ProM was assessed using the research version (Woods, Moran, Dawson, et al., 2008) of the MIST (Raskin et al., 2010), which provides methodologically comparable subscales of TB and EB ProM. The MIST comprised eight trials during which participants complete a series of word search puzzles as ongoing distracter tasks. Participants respond to EB cues in four of the eight trials (e.g., “When I show you a postcard, self-address it.”) and to TB cues in the other four trials (e.g., “In 15 minutes, tell me it is time to take a break.”). The TB and EB trials are balanced for delay interval (i.e., 2 and 15 min delay periods) and response modality (i.e., verbal and action responses). Each item receives a score ranging from 0 to 2 points, which are summed to create two cue-specific subscales that range from 0 to 8 points (see Woods, Moran, Dawson, et al., 2008, for a more detailed description of MIST variables). In addition, we generated separate error type totals for the TB and EB scales (range = 0–4). Consistent with prior studies (Woods, Moran, Dawson, et al., 2008), errors were coded as no-response (i.e., response omission errors), loss of time (i.e., executing an intention ≥15% of the target time), task substitution (e.g., responding verbally instead of with an action or vice versa), or loss of content (i.e., awareness that a response is required but failure to recall the content). Finally, participants were administered an eight-item, three-choice post-test recognition task, from which we generated separate error totals for recognition of TB (range = 0–4) and EB (range = 0–4) cues.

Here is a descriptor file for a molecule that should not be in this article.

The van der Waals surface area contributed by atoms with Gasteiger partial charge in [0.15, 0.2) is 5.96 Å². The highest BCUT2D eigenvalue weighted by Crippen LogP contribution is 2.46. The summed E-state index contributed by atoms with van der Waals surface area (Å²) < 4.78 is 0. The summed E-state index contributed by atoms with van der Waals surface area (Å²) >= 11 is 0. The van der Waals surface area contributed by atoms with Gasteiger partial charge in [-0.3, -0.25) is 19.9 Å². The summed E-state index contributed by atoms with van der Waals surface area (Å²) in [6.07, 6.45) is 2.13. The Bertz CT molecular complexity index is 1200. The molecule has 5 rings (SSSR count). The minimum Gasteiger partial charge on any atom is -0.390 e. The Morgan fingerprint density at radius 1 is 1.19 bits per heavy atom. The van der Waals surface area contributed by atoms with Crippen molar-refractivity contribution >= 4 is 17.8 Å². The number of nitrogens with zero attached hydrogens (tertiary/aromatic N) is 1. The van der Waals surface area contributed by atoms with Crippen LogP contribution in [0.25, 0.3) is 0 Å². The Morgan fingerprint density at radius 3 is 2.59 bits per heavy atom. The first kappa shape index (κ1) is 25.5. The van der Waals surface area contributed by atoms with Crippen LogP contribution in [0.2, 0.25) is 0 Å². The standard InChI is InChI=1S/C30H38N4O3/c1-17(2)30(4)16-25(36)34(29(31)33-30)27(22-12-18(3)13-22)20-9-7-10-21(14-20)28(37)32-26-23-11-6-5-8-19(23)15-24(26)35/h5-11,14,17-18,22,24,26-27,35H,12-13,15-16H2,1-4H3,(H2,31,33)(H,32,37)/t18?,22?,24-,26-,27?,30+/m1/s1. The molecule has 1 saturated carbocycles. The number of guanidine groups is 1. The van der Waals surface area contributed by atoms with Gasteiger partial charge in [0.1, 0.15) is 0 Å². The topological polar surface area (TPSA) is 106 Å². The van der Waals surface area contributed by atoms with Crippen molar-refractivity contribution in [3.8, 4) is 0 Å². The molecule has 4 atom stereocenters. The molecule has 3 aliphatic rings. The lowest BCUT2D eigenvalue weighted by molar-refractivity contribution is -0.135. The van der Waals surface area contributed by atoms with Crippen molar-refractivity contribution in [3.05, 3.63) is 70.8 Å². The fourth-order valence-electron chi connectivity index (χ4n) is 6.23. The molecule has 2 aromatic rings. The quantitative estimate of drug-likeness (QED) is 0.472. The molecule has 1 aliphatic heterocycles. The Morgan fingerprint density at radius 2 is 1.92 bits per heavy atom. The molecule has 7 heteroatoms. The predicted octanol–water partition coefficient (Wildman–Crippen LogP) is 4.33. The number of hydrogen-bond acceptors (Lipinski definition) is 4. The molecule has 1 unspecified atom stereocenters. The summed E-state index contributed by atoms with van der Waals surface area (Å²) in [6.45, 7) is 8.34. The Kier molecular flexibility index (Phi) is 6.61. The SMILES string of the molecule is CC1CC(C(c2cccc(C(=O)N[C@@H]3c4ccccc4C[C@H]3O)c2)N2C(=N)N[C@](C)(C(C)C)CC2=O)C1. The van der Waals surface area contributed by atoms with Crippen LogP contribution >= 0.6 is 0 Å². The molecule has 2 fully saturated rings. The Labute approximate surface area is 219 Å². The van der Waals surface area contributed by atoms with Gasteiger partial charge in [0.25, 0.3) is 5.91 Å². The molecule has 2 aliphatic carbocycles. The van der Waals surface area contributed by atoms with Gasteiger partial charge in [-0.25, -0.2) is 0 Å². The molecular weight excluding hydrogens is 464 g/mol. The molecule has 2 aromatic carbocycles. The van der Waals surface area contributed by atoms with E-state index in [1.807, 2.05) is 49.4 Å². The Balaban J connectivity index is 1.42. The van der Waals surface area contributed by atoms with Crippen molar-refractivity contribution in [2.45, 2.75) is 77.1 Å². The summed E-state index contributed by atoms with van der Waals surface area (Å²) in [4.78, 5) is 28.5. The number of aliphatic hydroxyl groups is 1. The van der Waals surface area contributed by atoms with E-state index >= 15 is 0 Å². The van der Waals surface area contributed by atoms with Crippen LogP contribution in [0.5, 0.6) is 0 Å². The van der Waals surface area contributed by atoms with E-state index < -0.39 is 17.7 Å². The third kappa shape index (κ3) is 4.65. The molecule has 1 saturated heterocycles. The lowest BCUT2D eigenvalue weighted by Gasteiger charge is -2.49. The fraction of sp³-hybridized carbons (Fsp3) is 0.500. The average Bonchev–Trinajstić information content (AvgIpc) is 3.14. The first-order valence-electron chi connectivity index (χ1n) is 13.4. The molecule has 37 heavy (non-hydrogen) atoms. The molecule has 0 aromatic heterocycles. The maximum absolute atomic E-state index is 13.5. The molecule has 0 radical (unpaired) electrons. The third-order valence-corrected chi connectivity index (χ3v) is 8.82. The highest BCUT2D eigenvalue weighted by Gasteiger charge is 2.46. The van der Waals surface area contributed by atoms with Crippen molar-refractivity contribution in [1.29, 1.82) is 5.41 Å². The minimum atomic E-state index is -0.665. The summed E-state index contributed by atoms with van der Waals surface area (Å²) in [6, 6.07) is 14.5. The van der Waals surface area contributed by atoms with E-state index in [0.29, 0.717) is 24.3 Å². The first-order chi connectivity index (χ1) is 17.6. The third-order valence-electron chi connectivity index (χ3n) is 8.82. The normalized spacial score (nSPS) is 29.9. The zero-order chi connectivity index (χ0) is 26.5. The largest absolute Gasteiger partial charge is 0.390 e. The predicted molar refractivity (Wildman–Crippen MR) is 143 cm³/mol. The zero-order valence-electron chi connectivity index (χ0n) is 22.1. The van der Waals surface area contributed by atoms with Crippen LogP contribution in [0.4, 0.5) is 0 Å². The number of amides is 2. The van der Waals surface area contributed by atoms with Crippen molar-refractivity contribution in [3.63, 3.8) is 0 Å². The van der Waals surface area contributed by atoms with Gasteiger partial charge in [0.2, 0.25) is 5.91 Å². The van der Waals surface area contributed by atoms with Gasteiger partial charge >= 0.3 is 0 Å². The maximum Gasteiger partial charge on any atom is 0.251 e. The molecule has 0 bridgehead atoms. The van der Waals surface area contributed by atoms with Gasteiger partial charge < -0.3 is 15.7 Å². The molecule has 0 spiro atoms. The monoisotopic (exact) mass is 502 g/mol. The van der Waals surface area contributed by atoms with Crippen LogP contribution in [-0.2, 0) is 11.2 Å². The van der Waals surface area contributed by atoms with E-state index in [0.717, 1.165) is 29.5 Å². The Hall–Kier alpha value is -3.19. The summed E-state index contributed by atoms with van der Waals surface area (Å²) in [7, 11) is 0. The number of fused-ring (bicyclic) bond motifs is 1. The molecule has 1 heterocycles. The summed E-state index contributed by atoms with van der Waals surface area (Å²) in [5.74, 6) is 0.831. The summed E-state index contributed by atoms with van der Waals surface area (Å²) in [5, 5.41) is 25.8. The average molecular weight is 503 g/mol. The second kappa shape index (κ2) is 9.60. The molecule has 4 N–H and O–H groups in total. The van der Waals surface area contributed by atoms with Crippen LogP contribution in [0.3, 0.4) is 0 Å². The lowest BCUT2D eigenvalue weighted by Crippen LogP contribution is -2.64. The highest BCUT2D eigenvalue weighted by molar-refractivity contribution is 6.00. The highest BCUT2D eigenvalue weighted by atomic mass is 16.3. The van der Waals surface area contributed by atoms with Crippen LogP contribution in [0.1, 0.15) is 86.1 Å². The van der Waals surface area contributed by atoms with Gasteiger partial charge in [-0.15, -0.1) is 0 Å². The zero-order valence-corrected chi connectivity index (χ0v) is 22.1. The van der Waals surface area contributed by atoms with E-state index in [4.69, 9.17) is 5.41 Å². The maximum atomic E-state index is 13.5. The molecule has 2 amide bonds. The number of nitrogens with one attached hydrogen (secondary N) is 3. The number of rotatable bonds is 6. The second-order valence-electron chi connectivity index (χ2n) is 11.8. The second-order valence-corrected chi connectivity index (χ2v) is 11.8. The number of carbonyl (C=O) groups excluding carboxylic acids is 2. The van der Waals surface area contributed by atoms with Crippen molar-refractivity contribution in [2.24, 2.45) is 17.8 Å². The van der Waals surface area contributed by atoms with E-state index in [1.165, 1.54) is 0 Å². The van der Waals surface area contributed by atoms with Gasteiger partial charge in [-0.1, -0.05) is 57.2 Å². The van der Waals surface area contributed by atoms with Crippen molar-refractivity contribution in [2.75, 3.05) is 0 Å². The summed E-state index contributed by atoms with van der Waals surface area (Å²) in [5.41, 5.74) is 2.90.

Participants also completed a standard battery of clinical tests of neuropsychological functioning. The battery was consistent with National Institutes of Health guidelines for assessing the cognitive domains that are most sensitive to HIV infection (Antinori et al., 2007). Thirty-one percent (N = 44) of the HIV sample met the Frascati criteria for an HIV-associated neurocognitive disorder (HAND; Antinori et al., 2007), which required evidence of impairment (i.e., 1 + SD below the normative mean) in ≥2 neurocognitive domains as determined by blinded clinical ratings and a multidisciplinary case conference (Woods et al., 2004). Seventy-three percent were diagnosed with Asymptomatic Neurocognitive Impairment, 25% with Mild Neurocognitive Disorder, and 2% with HIV-associated Dementia. The specific domains assessed were: (a) retrospective learning and memory, which included the immediate- and long-delayed trials of the California Verbal Learning Test—Second edition (CVLT-II; Delis, Kramer, Kaplan, & Ober, 2000), the Logical Memory subtest of the Wechsler Memory Scale-III (Psychological Corporation, 1997), and the Rey-Osterreith Complex Figure (Stern et al., 1999); (b) information processing speed (Trail Making Test, Part A (TMT; Reitan & Wolfson, 1985) and total execution time from the Tower of London—Drexel (ToL-DX; Culbertson & Zillmer, 2001); (c) executive functions (TMT Part B and the ToL-DX total move score); (d) attention/working memory (Digit Span subtest from the Wechsler Adult Intelligence Scale-Third Edition [Psychological Corporation, 1997]) and the total errors from the Self-Ordered Pointing Test (Morgan et al., 2009); and (e) verbal fluency (animals and letter C [Benton, Hamsher, & Sivan, 1983] and actions [Woods et al., 2005]). Raw scores were converted to population-based z-scores derived separately from the HIV+ (N = 143) and HIV− (N = 43) samples then averaged across the tests in each domain to create composite z-scores for each ability area. Participants also completed an experimental measure of time estimation (Mimura, Kinsbourne, & O'Connor, 2000) in which they were asked to estimate how much time had elapsed during the four brief intervals (i.e., 15, 30, 45, and 90 s in a randomized order), without the aid of a clock. The discrepancy between the actual time elapsed and the participants’ response was used as the primary outcome (Woods et al., 2009).